It seemed a strange coincidence that the Boston Marathon fell immediately after Easter in 2014. My “patient partner” Erica, who has a rare disease and for whom I was running, lamented this scheduling confluence; coming to Boston to see me run the marathon and to be part of the special weekend of activities meant leaving her family and cherished traditions behind on this important holiday. I lamented it a little too. I love Easter; I love celebrating Christ rising from the dead and the new life offered to us as a result of him overcoming sin and death. After moving to Boston and being separated every year from my immediate family on this holiday, I came to find even more spiritual joy in this resurrection. The kind of pure bliss I often experience only while running.
But this year, I was distracted from Easter because I was utterly consumed by the marathon. In many ways, my life ever since that horrific moment in the 2013 Boston Marathon, when three people were killed and hundreds injured, had been leading up to this race. I knew immediately I would run again the following year, as did so many others. There was no choice, no other way to reclaim our race and all that it stands for, than to run it again.
A friend and teammate of mine has been injured (not due to the bombing) for over a year, and she had no desire to run the marathon again this year. While the majority of the marathon would be downright fun for me even though the final miles would be torturous and I’d have difficulty walking the next day, for her it would be nothing but extreme pain from start to finish. But she did it, even though it took her more than six hours, because leaving this race unfinished was not an option in her mind. After spending hours stranded at Boston College last year without a phone, wondering if her entire immediate family who had been at the finish line were still alive, and after all the blood, sweat, and tears she’d put into training and fundraising for this race two years in a row, she had earned that finish line. She needed to cross it.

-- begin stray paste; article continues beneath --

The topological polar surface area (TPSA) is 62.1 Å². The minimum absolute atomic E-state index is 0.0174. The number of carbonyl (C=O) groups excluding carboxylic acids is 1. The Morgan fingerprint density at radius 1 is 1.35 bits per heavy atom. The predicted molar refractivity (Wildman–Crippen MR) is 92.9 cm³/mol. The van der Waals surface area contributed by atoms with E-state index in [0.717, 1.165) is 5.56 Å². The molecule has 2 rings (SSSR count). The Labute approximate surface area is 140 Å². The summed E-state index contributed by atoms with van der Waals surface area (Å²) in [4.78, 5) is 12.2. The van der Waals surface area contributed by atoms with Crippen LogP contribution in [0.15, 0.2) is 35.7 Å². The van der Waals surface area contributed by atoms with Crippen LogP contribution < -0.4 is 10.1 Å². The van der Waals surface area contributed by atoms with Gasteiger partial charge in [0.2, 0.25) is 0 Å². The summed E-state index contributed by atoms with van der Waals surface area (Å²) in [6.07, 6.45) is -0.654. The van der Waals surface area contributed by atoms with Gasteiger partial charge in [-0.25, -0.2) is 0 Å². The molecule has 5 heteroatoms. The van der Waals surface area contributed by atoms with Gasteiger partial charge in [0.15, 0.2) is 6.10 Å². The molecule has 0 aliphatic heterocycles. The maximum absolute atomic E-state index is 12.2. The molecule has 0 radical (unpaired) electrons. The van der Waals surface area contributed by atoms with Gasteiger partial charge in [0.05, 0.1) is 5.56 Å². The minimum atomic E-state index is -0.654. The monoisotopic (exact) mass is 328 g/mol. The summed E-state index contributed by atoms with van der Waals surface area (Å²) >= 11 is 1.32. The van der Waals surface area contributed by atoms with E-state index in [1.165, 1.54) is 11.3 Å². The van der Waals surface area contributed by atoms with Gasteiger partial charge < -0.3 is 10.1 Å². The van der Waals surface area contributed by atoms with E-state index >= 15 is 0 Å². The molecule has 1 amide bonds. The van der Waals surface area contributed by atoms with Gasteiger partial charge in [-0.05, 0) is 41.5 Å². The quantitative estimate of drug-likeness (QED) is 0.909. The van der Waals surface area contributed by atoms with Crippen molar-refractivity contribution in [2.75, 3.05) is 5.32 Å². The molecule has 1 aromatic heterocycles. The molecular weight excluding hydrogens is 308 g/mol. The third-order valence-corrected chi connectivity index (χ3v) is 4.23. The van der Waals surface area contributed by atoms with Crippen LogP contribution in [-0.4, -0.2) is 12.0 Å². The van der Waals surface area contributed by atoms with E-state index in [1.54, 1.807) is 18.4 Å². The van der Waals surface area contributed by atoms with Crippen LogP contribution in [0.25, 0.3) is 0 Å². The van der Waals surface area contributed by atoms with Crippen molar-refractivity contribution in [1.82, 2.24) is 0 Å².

We all needed to cross it.
The colors of this year’s marathon jacket were controversial – a loud orange and electric blue. Adidas, the official clothing sponsor of the race, commented that they’d chosen these colors because they wanted to show that we had turned a corner. We weren’t enslaved to or dwelling on what had happened last year; we were moving on; we were victorious.
I was among those in the Boston running community who were disappointed with the jacket from the moment it was revealed. Some wanted to return to last year’s classic blue and yellow; others wanted red, white, and blue. Personally, I thought black and gold would strike the perfect chord of memory and hope. We wanted colors that were meaningful, not a garish or obscene flash of color that seemed chosen purely because Adidas wanted to be “avant garde.”
I hated the colors – until the day after Marathon Monday. I had refused to buy the official jacket but I still wanted some 2014 clothing, so I’d purchased a bright orange running T-shirt and a dark blue track jacket with marathon orange and blue stripes. I donned these items on Tuesday, looked at myself in the mirror, and surprisingly loved what I saw. I realized that I couldn’t have worn these colors two days ago. Not only because I don’t believe in wearing this year’s marathon apparel until after the race is done, but also because I wasn’t ready for the new colors until I’d crossed that finish line again. I needed to keep wearing the blue and yellow of Good Friday. But now, the head-turning orange and blue felt like Easter.
The race had been resurrected. With my own eyes, I’d seen Boylston Street alive once again – and this time, even more glorious and beautiful than ever before.